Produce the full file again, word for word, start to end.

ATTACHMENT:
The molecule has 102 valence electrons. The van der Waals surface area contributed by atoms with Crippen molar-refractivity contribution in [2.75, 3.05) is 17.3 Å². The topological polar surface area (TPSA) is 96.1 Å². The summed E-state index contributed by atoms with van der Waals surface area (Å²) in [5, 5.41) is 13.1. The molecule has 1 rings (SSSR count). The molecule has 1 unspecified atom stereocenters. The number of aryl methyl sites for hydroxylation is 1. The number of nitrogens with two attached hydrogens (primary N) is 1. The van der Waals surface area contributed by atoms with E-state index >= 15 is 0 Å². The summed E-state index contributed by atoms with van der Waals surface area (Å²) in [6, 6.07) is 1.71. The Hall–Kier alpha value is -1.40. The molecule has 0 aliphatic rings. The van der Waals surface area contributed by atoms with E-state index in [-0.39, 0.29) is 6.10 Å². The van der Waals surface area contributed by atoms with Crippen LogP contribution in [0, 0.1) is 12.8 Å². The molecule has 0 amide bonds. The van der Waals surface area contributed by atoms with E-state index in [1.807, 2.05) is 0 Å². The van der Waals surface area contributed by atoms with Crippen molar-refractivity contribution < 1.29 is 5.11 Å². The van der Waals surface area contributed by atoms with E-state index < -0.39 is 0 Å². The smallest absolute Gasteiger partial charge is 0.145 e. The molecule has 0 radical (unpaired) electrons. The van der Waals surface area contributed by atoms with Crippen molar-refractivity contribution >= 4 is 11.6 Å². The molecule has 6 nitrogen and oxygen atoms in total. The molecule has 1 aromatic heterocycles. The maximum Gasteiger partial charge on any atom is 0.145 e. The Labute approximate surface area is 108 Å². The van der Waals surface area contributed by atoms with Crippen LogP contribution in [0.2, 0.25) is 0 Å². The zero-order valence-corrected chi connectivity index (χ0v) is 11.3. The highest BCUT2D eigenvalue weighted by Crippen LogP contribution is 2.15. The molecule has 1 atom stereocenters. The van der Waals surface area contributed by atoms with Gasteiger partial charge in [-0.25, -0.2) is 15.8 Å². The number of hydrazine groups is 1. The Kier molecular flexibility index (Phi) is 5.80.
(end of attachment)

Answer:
The molecule has 102 valence electrons. The van der Waals surface area contributed by atoms with Crippen molar-refractivity contribution in [2.75, 3.05) is 17.3 Å². The topological polar surface area (TPSA) is 96.1 Å². The summed E-state index contributed by atoms with van der Waals surface area (Å²) in [5, 5.41) is 13.1. The molecule has 1 rings (SSSR count). The molecule has 1 unspecified atom stereocenters. The number of aryl methyl sites for hydroxylation is 1. The number of nitrogens with two attached hydrogens (primary N) is 1. The van der Waals surface area contributed by atoms with E-state index >= 15 is 0 Å². The summed E-state index contributed by atoms with van der Waals surface area (Å²) in [6, 6.07) is 1.71. The Hall–Kier alpha value is -1.40. The molecule has 0 aliphatic rings. The van der Waals surface area contributed by atoms with E-state index in [-0.39, 0.29) is 6.10 Å². The van der Waals surface area contributed by atoms with Crippen LogP contribution in [0, 0.1) is 12.8 Å². The molecule has 0 amide bonds. The van der Waals surface area contributed by atoms with E-state index in [1.807, 2.05) is 0 Å². The van der Waals surface area contributed by atoms with Crippen molar-refractivity contribution < 1.29 is 5.11 Å². The van der Waals surface area contributed by atoms with E-state index < -0.39 is 0 Å². The smallest absolute Gasteiger partial charge is 0.145 e. The molecule has 0 radical (unpaired) electrons. The van der Waals surface area contributed by atoms with Crippen molar-refractivity contribution >= 4 is 11.6 Å². The molecule has 6 nitrogen and oxygen atoms in total. The molecule has 1 aromatic heterocycles. The maximum Gasteiger partial charge on any atom is 0.145 e. The Labute approximate surface area is 108 Å². The van der Waals surface area contributed by atoms with Crippen LogP contribution in [0.2, 0.25) is 0 Å². The zero-order valence-corrected chi connectivity index (χ0v) is 11.3. The highest BCUT2D eigenvalue weighted by Crippen LogP contribution is 2.15. The molecule has 1 atom stereocenters. The van der Waals surface area contributed by atoms with Gasteiger partial charge in [-0.25, -0.2) is 15.8 Å². The number of hydrazine groups is 1. The Kier molecular flexibility index (Phi) is 5.80.